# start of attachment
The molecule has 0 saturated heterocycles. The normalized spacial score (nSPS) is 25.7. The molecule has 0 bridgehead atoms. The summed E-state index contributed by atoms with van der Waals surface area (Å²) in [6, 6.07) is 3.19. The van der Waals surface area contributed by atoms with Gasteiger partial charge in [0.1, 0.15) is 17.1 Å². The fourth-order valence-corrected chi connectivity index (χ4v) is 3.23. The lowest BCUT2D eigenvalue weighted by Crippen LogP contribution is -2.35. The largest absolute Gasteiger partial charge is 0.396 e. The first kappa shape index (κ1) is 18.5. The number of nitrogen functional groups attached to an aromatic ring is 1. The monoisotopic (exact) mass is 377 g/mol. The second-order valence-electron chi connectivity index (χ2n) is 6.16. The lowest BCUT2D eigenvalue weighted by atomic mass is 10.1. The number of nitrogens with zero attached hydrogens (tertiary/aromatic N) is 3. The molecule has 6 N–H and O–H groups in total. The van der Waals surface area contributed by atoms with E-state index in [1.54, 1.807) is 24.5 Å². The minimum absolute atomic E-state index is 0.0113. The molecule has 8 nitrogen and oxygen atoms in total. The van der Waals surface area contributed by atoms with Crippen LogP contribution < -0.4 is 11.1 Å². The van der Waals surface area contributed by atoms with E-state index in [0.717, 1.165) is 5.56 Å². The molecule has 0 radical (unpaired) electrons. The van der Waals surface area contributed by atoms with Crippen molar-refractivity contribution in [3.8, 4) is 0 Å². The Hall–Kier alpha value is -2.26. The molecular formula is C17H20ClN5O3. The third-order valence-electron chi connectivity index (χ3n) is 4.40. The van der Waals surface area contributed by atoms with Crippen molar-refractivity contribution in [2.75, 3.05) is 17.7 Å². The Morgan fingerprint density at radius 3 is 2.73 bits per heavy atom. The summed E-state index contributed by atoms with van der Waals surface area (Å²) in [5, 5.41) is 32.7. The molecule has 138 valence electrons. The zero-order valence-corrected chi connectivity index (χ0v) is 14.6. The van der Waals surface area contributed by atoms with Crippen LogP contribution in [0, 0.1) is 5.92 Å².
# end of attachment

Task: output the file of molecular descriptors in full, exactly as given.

The molecule has 0 saturated heterocycles. The normalized spacial score (nSPS) is 25.7. The molecule has 0 bridgehead atoms. The summed E-state index contributed by atoms with van der Waals surface area (Å²) in [6, 6.07) is 3.19. The van der Waals surface area contributed by atoms with Gasteiger partial charge in [0.1, 0.15) is 17.1 Å². The fourth-order valence-corrected chi connectivity index (χ4v) is 3.23. The lowest BCUT2D eigenvalue weighted by Crippen LogP contribution is -2.35. The largest absolute Gasteiger partial charge is 0.396 e. The first kappa shape index (κ1) is 18.5. The number of nitrogen functional groups attached to an aromatic ring is 1. The monoisotopic (exact) mass is 377 g/mol. The second-order valence-electron chi connectivity index (χ2n) is 6.16. The lowest BCUT2D eigenvalue weighted by atomic mass is 10.1. The number of nitrogens with zero attached hydrogens (tertiary/aromatic N) is 3. The molecule has 6 N–H and O–H groups in total. The van der Waals surface area contributed by atoms with E-state index in [1.54, 1.807) is 24.5 Å². The minimum absolute atomic E-state index is 0.0113. The molecule has 8 nitrogen and oxygen atoms in total. The van der Waals surface area contributed by atoms with Crippen LogP contribution < -0.4 is 11.1 Å². The van der Waals surface area contributed by atoms with E-state index in [0.717, 1.165) is 5.56 Å². The molecule has 0 radical (unpaired) electrons. The van der Waals surface area contributed by atoms with Crippen molar-refractivity contribution in [3.8, 4) is 0 Å². The Hall–Kier alpha value is -2.26. The molecular formula is C17H20ClN5O3. The third-order valence-electron chi connectivity index (χ3n) is 4.40. The van der Waals surface area contributed by atoms with Crippen molar-refractivity contribution in [2.75, 3.05) is 17.7 Å². The Morgan fingerprint density at radius 3 is 2.73 bits per heavy atom. The summed E-state index contributed by atoms with van der Waals surface area (Å²) in [5, 5.41) is 32.7. The molecule has 138 valence electrons. The zero-order valence-corrected chi connectivity index (χ0v) is 14.6. The van der Waals surface area contributed by atoms with Crippen LogP contribution in [0, 0.1) is 5.92 Å².